Back in September, I was pretty angry when I read that the Lester family in Amagansett, who have been catching and selling fish for hundreds of years, was being hassled by the DEC for selling small amounts of shellfish without a permit.
I followed the case for a long time, mainly because it just felt wrong to me. I just don’t get how incredibly small operations such as the Lesters’ get targeted for “raping the environment” when the out-of-control over-fishing that causes the real environmental damage is the largest of operations. Long Island has plenty of shellfish, and a lot of fishermen are hurting, yet instead we decide to get the bulk of our shellfish from China.
It boggles the mind.
Turns out, though, that Judge Lisa Rana gave a voice of reason, and the case is now over with the Lesters on top, having been cleared of all charges that were brought against them. The Lesters, who have roots in the Hamptons that date back to the 1600s, claimed that a 1686 royal decree known as the Dongan Patent protected them from some state regulations when it came to selling shellfish from their farm stand. The trial also lacked proof when a DEC official answered “No” after being asked whether he had actually ever seen Kelly Lester sell any shellfish.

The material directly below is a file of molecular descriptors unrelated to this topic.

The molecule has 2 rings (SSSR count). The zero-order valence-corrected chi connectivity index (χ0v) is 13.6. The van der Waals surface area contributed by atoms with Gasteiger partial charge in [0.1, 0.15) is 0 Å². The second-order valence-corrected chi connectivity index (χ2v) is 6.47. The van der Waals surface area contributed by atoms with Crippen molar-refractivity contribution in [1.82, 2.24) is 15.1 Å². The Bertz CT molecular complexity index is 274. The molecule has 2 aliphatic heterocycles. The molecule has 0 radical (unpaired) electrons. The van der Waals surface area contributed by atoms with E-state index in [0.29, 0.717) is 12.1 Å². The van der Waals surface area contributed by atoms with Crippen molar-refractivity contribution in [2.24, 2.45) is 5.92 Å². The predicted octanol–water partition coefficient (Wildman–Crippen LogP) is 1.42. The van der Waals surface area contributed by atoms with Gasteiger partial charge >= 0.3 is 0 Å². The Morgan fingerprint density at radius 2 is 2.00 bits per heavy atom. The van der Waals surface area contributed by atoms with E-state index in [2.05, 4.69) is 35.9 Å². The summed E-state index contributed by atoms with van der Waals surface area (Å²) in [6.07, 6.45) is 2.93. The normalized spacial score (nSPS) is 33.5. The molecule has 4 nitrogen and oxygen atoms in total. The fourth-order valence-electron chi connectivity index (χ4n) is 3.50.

Kelly Lester, 34, was slapped with charges of selling shellfish without a permit outside of her own house, along with her brother Paul, who was charged with catching more than 140 pounds of fluke. The whole ordeal sent shockwaves through the fishing community in the Hamptons. Many could not believe that the DEC confiscated the fish that were caught, which the family was planning on eating for dinner.
I’m glad to see this case gone and the Lesters able to get back to normal. What an absolute nightmare. Happily, this ended in favor of a blue-collar family in the Hamptons. It could have easily gone in the other direction.